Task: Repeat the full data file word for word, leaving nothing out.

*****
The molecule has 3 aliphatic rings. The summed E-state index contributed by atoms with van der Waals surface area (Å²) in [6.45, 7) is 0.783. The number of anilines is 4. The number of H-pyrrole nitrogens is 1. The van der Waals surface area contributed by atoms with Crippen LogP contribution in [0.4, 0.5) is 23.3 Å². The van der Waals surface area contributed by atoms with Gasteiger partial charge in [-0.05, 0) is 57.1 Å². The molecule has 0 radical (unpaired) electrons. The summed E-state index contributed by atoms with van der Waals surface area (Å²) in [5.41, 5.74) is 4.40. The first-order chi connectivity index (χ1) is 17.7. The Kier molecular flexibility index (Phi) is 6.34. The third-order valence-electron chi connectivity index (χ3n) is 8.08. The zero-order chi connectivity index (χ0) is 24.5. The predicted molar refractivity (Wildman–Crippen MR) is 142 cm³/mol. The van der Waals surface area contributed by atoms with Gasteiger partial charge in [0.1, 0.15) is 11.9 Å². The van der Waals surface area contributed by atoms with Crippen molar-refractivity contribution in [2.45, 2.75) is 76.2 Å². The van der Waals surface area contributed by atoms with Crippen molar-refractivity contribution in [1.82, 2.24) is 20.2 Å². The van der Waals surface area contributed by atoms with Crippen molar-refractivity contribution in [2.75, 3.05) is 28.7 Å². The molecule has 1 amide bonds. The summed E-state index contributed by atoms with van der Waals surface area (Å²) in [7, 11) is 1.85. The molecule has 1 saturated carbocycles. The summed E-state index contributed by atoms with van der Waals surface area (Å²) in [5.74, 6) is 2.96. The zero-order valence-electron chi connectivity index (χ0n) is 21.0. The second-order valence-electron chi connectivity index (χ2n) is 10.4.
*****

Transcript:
The molecule has 3 aliphatic rings. The summed E-state index contributed by atoms with van der Waals surface area (Å²) in [6.45, 7) is 0.783. The number of anilines is 4. The number of H-pyrrole nitrogens is 1. The van der Waals surface area contributed by atoms with Crippen LogP contribution in [0.4, 0.5) is 23.3 Å². The van der Waals surface area contributed by atoms with Gasteiger partial charge in [-0.05, 0) is 57.1 Å². The molecule has 0 radical (unpaired) electrons. The summed E-state index contributed by atoms with van der Waals surface area (Å²) in [5.41, 5.74) is 4.40. The first-order chi connectivity index (χ1) is 17.7. The Kier molecular flexibility index (Phi) is 6.34. The third-order valence-electron chi connectivity index (χ3n) is 8.08. The zero-order chi connectivity index (χ0) is 24.5. The predicted molar refractivity (Wildman–Crippen MR) is 142 cm³/mol. The van der Waals surface area contributed by atoms with Gasteiger partial charge in [0.1, 0.15) is 11.9 Å². The van der Waals surface area contributed by atoms with Crippen molar-refractivity contribution in [2.45, 2.75) is 76.2 Å². The van der Waals surface area contributed by atoms with Crippen molar-refractivity contribution in [1.82, 2.24) is 20.2 Å². The van der Waals surface area contributed by atoms with Crippen molar-refractivity contribution in [2.75, 3.05) is 28.7 Å². The molecule has 1 amide bonds. The summed E-state index contributed by atoms with van der Waals surface area (Å²) in [7, 11) is 1.85. The molecule has 1 saturated carbocycles. The summed E-state index contributed by atoms with van der Waals surface area (Å²) in [5.74, 6) is 2.96. The zero-order valence-electron chi connectivity index (χ0n) is 21.0. The second-order valence-electron chi connectivity index (χ2n) is 10.4.